The Encyclopedia of Arda - an interactive guide to the world of J.R.R. Tolkien
Dates
Uncertain, but predated the first historical records of Hobbits in III 1050
Location
Especially associated with the Shire, and other regions occupied by Hobbits
Race
Settlements
Numerous, but important examples include Bag End, Brandy Hall, Great Smials and the Town Hole of Michel Delving
Pronunciation
Uncertain1
Meaning
'Burrows'
Other names

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About this entry:

  • Updated 28 September 2014
  • Updates planned: 1

Smials

The Hobbits’ name for their holes

The term the Hobbits themselves used for their excavated dwellings, more usually called simply 'Hobbit-holes'.


Notes

1

The intended pronunciation of the word smial is unclear, and there are two possible approaches. Etymologically, the word represents a modernisation of the two-syllable Old English word smygel. That, and the fact that ia is not usually a diphthong in either Old English or modern English, could be taken to imply that smial should be pronounced with two separate vowel sounds as something like 'smy-al'.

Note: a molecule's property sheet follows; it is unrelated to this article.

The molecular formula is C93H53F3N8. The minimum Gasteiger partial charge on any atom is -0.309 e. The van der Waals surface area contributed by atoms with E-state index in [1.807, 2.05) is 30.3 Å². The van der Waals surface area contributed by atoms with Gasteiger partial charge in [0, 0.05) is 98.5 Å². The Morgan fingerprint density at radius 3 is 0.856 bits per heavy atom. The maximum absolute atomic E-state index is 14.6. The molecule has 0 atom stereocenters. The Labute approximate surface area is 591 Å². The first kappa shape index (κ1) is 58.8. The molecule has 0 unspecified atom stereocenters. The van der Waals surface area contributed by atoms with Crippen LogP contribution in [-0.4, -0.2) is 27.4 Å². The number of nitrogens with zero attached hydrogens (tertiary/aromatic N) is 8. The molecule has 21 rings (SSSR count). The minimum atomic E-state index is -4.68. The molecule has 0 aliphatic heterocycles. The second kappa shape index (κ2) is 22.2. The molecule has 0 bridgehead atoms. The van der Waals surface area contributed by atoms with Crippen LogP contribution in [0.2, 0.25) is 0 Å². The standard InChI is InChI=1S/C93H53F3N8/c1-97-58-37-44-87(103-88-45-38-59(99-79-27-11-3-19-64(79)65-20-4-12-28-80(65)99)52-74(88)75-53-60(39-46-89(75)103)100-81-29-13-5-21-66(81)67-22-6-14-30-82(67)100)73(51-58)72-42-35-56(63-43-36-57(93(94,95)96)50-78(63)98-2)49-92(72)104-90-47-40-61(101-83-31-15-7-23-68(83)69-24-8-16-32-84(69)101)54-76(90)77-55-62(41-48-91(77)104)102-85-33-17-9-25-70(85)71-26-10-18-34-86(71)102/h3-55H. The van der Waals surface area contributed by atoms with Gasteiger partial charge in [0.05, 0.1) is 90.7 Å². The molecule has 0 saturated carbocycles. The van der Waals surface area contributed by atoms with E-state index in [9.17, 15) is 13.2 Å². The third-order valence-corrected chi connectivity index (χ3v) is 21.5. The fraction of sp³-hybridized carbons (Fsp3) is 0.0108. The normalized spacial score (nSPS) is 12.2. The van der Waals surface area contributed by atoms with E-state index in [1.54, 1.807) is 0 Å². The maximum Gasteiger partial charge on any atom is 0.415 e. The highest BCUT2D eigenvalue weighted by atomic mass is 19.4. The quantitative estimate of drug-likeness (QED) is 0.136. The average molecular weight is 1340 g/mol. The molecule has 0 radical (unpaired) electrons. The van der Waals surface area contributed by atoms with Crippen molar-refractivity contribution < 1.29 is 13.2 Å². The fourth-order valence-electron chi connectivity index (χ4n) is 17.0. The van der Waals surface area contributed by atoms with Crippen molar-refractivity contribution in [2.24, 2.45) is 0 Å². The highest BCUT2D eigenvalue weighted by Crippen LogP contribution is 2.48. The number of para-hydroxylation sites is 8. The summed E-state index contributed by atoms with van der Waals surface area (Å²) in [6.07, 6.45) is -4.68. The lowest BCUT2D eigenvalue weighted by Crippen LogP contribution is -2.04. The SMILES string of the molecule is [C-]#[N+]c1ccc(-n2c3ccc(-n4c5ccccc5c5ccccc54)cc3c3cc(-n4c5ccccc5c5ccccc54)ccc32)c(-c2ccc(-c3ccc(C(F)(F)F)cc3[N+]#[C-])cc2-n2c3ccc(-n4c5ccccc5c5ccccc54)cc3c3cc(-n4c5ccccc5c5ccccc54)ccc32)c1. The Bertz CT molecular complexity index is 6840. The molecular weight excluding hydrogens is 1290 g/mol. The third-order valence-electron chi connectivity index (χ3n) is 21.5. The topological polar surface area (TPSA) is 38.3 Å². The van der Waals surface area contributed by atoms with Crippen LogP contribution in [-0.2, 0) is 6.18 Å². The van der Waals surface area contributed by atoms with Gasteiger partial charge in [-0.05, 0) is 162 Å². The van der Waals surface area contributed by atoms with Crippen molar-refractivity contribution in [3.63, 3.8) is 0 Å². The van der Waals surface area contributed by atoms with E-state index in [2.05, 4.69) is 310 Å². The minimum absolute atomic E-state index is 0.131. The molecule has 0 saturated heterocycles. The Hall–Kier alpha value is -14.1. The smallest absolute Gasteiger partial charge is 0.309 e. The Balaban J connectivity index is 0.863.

On the other hand, we have an alternative spelling in unpublished material written for Appendix F to The Lord of the Rings, where Tolkien discusses his coinage of the word '...smial (or smile if you prefer it so)...' (from The History of Middle-earth volume XII, Part One, II The Appendix on Languages). Indeed, in some early versions of the text smial is actually spelt smile, implying that it should be pronounced with a single vowel sound like the English word 'smile'.

On the whole, the latter option (that is, a pronunciation like the English word 'smile') seems to be the better supported, but an argument could be at least offered for using either approach.

Indexes:

About this entry:

  • Updated 28 September 2014
  • Updates planned: 1

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